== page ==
BOSTON ( TheStreet) -- Thinking of purchasing an Apple ( AAPL) iPod as a holiday gift for a family member? How about a gift subscription to Netflix ( NFLX) or Sirius XM ( SIRI)? A Disney ( DIS) DVD, perhaps?

Forget about buying items that could instantly depreciate in value. Investment managers say it may be more valuable to give an actual ownership stake in the company. Quite literally, a stock investment can be the gift that keeps on giving.

While the purchase of stock will certainly save you the headache of navigating busy mall traffic in December, gifting shares of stock can also teach children and young adults an important lesson in investing.

"Stocks, especially when you frame the certificate, can be great learning tools for children," says Joline Godfrey, chief executive of Independent Means and author of Raising Financially Fit Kids. "It's vital that kids see the share of stock as something living, so talk about the company, find stories about the company leaders or founders, ask kids to rate the products, and help them chart the stock price on the walls of their bedrooms -- with butcher paper, of course!"

The stock market has yet to reel in the retail investor after the late 2008 implosion, which may dissuade some gift buyers from going this route. Godfrey says that after every bust, there are calls to take financial education seriously. And though there is incremental change, financial illiteracy is rampant, she says.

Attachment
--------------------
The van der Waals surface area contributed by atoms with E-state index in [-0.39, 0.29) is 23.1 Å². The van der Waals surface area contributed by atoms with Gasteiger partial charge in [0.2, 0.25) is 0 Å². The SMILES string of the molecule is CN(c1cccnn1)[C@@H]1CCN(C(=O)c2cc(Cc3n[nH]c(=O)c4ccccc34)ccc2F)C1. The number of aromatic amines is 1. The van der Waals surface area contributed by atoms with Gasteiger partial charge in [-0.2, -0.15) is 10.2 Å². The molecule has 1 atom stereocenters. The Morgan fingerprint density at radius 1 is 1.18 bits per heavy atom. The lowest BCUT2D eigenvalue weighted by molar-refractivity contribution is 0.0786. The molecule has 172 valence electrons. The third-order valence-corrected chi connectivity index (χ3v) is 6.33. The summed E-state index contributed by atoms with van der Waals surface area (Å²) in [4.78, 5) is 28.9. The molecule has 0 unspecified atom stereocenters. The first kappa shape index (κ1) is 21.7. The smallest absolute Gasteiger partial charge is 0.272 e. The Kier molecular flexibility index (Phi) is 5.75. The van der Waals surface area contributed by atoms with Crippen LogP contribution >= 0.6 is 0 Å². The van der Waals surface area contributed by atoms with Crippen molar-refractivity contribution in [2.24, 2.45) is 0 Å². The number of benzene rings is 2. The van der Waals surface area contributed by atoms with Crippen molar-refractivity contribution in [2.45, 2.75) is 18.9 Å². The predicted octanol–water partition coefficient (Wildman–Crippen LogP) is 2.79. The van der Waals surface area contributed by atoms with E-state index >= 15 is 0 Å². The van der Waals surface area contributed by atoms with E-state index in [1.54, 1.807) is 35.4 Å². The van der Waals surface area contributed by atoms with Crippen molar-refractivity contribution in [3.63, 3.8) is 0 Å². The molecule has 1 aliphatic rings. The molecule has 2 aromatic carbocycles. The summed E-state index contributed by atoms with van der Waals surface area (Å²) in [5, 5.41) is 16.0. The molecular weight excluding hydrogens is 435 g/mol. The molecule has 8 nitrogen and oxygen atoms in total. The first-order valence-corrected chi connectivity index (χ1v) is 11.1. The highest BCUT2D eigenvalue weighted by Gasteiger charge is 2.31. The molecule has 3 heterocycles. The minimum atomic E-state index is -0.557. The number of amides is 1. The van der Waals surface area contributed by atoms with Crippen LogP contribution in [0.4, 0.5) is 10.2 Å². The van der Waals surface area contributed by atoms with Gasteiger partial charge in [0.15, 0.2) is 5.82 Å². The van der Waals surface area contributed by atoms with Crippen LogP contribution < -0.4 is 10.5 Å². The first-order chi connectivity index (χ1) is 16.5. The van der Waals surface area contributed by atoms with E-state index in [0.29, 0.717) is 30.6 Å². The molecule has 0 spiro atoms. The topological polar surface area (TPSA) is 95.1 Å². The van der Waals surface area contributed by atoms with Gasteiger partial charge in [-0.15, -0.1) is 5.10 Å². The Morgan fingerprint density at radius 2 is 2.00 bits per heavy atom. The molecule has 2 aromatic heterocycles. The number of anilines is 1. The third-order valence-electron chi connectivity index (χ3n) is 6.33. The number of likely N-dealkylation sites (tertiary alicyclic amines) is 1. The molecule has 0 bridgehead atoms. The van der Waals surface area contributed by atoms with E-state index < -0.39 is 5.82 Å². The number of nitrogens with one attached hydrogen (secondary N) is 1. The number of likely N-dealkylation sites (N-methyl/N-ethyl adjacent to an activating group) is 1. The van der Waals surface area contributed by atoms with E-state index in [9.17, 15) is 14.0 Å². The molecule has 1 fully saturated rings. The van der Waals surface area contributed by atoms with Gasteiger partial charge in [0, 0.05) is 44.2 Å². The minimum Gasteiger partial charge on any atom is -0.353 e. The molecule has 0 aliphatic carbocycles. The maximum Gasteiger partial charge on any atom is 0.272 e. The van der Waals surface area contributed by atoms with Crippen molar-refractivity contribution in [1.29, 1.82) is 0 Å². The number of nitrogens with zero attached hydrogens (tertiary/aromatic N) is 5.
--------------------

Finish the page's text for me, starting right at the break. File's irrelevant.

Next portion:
"Financial education is a competitive advantage among 21st-century kids," Godfrey says. "Families need to think about how to prepare kids for a world in which making a job, not taking a job, is the new norm. This next gen will need to be able to create their own personal safety nets, so basic financial skills -- saving, budgeting and tracking money -- will be imperative."

The importance of learning about investing at a young age isn't lost on fund managers.

"We had a competition when I was in sixth grade," Michael Cuggino, portfolio manager with the Permanent Portfolio Family of Funds, recalls. "We were learning about economics and we all had to pick three stocks out of The Wall Street Journal. Unfortunately, the winner wasn't me, but it fostered a lot of interest in stocks and how markets work."

Cuggino says that lesson turned him on to investments at an early age. His first stock ownership came in college, when he purchased 10 shares of AT&T ( T). "I still have the stock certificate, even though it's dated and it's not worth anything. The $250 I spent is more worth the remembrance," he says.

Cuggino and several other fund managers have scanned their portfolios to come up with stock picks that gift buyers can use as replacements for traditional holiday gifts. Read on to see which stocks they think could be gift-wrapped and placed under the tree this holiday.

Robert Bacarella, portfolio manager of the Monetta Young Investor Fund ( MYIFX), says gift buyers can teach financial literacy through stocks like Disney and Ford.



Walt Disney ( DIS)